Although she has resided in Britain since 1962, Buchi Emecheta (eh-mee-CHEH-tah) is generally known as Nigeria’s most prolific woman writer. Author of numerous novels, several children’s books, and teleplays, Emecheta has earned the undisputed place in African literature as a strident articulator of the female sensibility. Born Florence Onye Buchi Emecheta in Lagos, Nigeria, to Igbo parents, Emecheta was orphaned in childhood. This circumstance inevitably forced her to marry early (at sixteen, in 1960) and by age twenty-two she had become the mother of five children. Fleeing her oppressive marriage in 1966, Emecheta moved to a slum in London and struggled to support herself and her five children by working in the library at the British Museum.
The experience of welfare living and its enforced dysfunctionality provided the material for her first and second novels, In the Ditch and Second-Class Citizen. Much in these two autobiographical companion pieces parallels Emecheta’s fictionalized self. The first chronicles her descent into slum dwelling and the indignity of the racial prejudice she encountered in the British social welfare system; the latter portrays parts of her life as a young girl determined to get a Western education in spite of sexual, racial, and class oppression. Depicted throughout the protagonist’s indoctrination into squalid conditions and the blatant oppression of marriage are the values of determination and initiative. Despite her desperation at the beginning of each novel, Adah, the protagonist, emerges at the end an ambitious student of sociology with middle-class and creative aspirations, schooled in the art of self-preservation.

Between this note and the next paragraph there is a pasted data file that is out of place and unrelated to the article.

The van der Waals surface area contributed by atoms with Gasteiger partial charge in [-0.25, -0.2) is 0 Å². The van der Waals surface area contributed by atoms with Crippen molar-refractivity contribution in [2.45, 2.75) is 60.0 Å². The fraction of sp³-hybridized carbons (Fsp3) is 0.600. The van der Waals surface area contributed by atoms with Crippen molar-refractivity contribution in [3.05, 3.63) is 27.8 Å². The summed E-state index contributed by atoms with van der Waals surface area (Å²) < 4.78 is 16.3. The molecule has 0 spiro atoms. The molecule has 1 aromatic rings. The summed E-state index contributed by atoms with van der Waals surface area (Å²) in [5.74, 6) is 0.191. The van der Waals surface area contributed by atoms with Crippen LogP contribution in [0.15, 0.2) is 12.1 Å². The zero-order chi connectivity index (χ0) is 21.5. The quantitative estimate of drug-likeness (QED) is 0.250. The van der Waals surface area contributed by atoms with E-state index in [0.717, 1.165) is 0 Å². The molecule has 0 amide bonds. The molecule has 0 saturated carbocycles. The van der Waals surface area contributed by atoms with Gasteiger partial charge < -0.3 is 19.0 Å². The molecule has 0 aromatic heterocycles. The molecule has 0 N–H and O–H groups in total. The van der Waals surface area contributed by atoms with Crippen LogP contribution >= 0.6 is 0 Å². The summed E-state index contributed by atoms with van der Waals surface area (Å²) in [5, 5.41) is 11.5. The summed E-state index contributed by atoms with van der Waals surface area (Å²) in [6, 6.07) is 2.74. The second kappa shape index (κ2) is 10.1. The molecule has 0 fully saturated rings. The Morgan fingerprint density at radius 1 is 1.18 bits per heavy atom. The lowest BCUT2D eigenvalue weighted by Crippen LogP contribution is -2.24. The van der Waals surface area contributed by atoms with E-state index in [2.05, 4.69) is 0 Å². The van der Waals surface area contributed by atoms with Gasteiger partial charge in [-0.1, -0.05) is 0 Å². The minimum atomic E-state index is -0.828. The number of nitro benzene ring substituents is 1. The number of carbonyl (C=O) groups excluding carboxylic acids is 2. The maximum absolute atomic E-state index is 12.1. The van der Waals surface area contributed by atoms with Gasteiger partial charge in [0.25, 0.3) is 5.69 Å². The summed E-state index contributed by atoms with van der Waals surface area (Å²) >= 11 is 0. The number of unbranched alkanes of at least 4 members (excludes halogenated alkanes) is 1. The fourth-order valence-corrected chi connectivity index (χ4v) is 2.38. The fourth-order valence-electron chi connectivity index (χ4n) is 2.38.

Like her protagonist, Emecheta endured the culture shock of London and much physical abuse from her husband, whose constant efforts to stifle her attempts at independence and creativity merely made her more determined to succeed. Undeterred by her husband’s vicious act of reading and then burning the manuscript of her first novel, Emecheta, while raising her five children on welfare, earned a degree in sociology from the University of London, graduating with honors. She wrote far into the night and in the mornings before her children arose....
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